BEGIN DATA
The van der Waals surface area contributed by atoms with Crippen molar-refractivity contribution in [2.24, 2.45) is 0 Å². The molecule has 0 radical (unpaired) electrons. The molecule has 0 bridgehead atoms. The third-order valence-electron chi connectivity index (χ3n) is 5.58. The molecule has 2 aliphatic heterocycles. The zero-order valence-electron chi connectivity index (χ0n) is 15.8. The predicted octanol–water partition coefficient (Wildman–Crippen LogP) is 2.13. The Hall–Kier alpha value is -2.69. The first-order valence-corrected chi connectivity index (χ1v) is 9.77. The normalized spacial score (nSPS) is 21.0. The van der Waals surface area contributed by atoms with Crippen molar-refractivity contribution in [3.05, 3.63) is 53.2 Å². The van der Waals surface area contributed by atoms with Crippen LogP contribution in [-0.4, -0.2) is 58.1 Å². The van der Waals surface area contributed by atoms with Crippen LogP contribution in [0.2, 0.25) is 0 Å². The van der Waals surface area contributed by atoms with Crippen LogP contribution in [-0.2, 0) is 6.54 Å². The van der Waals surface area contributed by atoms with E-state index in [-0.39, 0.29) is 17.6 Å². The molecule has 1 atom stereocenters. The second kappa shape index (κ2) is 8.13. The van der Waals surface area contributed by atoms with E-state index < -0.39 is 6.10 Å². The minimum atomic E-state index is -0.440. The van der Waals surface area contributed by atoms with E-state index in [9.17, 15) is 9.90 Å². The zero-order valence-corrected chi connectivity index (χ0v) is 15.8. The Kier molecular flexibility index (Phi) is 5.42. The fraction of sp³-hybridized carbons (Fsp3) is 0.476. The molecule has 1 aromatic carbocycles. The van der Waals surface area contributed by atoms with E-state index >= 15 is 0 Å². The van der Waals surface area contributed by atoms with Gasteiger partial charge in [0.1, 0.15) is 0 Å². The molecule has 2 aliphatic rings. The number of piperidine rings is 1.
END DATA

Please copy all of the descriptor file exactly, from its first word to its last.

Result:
The van der Waals surface area contributed by atoms with Crippen molar-refractivity contribution in [2.24, 2.45) is 0 Å². The molecule has 0 radical (unpaired) electrons. The molecule has 0 bridgehead atoms. The third-order valence-electron chi connectivity index (χ3n) is 5.58. The molecule has 2 aliphatic heterocycles. The zero-order valence-electron chi connectivity index (χ0n) is 15.8. The predicted octanol–water partition coefficient (Wildman–Crippen LogP) is 2.13. The Hall–Kier alpha value is -2.69. The first-order valence-corrected chi connectivity index (χ1v) is 9.77. The normalized spacial score (nSPS) is 21.0. The van der Waals surface area contributed by atoms with Crippen molar-refractivity contribution in [3.05, 3.63) is 53.2 Å². The van der Waals surface area contributed by atoms with Crippen LogP contribution in [-0.4, -0.2) is 58.1 Å². The van der Waals surface area contributed by atoms with Crippen LogP contribution in [0.2, 0.25) is 0 Å². The van der Waals surface area contributed by atoms with Crippen LogP contribution in [-0.2, 0) is 6.54 Å². The van der Waals surface area contributed by atoms with E-state index in [-0.39, 0.29) is 17.6 Å². The molecule has 1 atom stereocenters. The second kappa shape index (κ2) is 8.13. The van der Waals surface area contributed by atoms with E-state index < -0.39 is 6.10 Å². The minimum atomic E-state index is -0.440. The van der Waals surface area contributed by atoms with E-state index in [9.17, 15) is 9.90 Å². The zero-order valence-corrected chi connectivity index (χ0v) is 15.8. The Kier molecular flexibility index (Phi) is 5.42. The fraction of sp³-hybridized carbons (Fsp3) is 0.476. The molecule has 1 aromatic carbocycles. The van der Waals surface area contributed by atoms with E-state index >= 15 is 0 Å². The van der Waals surface area contributed by atoms with Gasteiger partial charge in [0.1, 0.15) is 0 Å². The molecule has 2 aliphatic rings. The number of piperidine rings is 1.